I recently read an inspirational, deeply honest commencement address that has really stuck with me in a way that few such speeches do. It was delivered at the graduation ceremony at the University of Illinois in May by a man named Jeff Huber, a lifelong entrepreneur who previously worked at eBay and Google and is now the CEO of a company called GRAIL. I believe it contains an important message of hope and also a challenge for those of us who consider ourselves to be innovators.
Huber uses stories from his own life to reveal a larger experience and exhort these young graduates (and, by extension, all of us who hear or read his words) to “find a better way.” His speech still resonates with me weeks later, and I’d like to share some of the thoughts it has stirred with you. Continue Reading
Failure is a fact of life. While some people prefer to gloss over that reality, I would rather embrace it. In any endeavor we undertake, no matter how successful it ultimately proves, we will fail in some small way. That’s a deeply humanizing truth, and while it may seem pessimistic, our failures (small or large) often hold the key to our success. If we can learn from our mistakes, we emerge stronger, smarter, and more resilient.
I’ve written previously about what we can learn from products that failed, and even highlighted a few prime examples of major missteps from some of the most successful companies in the world. While major corporations often experience failure, it’s an even greater specter in the startup world. Passionate entrepreneurs are launching innovative new ventures every day despite the fact that 90% of startups fail, as Neil Patel recently reminded us in Forbes. Thankfully, this harsh truth conceals a silver lining. Continue Reading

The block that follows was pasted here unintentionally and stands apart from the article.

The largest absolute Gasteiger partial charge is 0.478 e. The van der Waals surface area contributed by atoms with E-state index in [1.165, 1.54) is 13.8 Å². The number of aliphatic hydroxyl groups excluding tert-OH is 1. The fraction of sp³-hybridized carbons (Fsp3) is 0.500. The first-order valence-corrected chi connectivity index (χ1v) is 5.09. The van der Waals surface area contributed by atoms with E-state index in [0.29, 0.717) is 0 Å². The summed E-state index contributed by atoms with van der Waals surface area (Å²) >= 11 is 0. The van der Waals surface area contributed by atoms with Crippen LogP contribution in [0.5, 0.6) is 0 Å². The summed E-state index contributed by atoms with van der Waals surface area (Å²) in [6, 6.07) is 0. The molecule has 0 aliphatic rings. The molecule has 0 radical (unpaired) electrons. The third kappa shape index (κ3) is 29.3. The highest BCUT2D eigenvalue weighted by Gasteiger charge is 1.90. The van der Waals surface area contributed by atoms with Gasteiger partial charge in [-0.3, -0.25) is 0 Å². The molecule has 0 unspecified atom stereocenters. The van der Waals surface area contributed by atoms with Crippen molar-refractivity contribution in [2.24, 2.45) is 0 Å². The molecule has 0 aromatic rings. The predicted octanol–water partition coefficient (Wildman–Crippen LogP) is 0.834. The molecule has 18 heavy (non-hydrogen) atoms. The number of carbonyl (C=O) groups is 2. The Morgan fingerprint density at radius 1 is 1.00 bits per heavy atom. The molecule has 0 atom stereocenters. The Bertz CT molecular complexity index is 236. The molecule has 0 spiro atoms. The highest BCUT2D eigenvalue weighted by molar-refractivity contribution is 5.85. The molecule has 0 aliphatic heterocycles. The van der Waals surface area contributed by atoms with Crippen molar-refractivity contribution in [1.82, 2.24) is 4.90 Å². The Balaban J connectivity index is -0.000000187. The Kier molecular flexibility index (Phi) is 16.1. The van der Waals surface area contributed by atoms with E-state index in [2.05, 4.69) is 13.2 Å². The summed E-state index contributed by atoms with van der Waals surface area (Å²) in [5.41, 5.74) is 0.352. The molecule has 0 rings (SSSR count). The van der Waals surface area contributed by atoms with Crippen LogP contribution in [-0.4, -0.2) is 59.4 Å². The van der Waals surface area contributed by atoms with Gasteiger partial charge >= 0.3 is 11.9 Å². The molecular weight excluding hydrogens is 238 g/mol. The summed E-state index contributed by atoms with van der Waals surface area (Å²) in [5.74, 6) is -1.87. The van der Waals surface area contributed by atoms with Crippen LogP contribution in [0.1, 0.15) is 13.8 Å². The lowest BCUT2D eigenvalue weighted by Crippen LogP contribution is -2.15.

You're almost across the finish line! If you've tuned into the previous installments of our “Yea or Nay” series, we have discussed strategies surrounding vetting your idea and building your initial team. Now it's time for the final step: building your minimum viable product.
The idea of an MVP was introduced to the world by Eric Ries, a Silicone Valley entrepreneur and Yale graduate, around 2008. As its name would indicate, the idea is simple. In his blog Startup Lessons Learned, Ries explains the idea of MVP as this,
“The minimum viable product is that version of a new product which allows a team to collect the maximum amount of validated learning about customers with the least effort.”
In other words, the minimum viable product is another crucial step in what I believe is the most vital key to business success: extracting as much customer feedback as possible. As N. Taylor Thompson of the Harvard Business review writes,
“In creating a minimum viable product, entrepreneurs choose between experiements that can validate or invalidate their assumptions about a business model. If your MVP is a worse product than your imagined final version, success validates your idea; failure, on the other hand, doesn’t necessarily invalidate it. If your MVP offers a better experience, then failure invalidates your business model; success doesn’t necessarily validate it.”
If you're racing to the finish line of startup success, here are some simple steps for building your MVP and determining whether or not your startup approach is valid.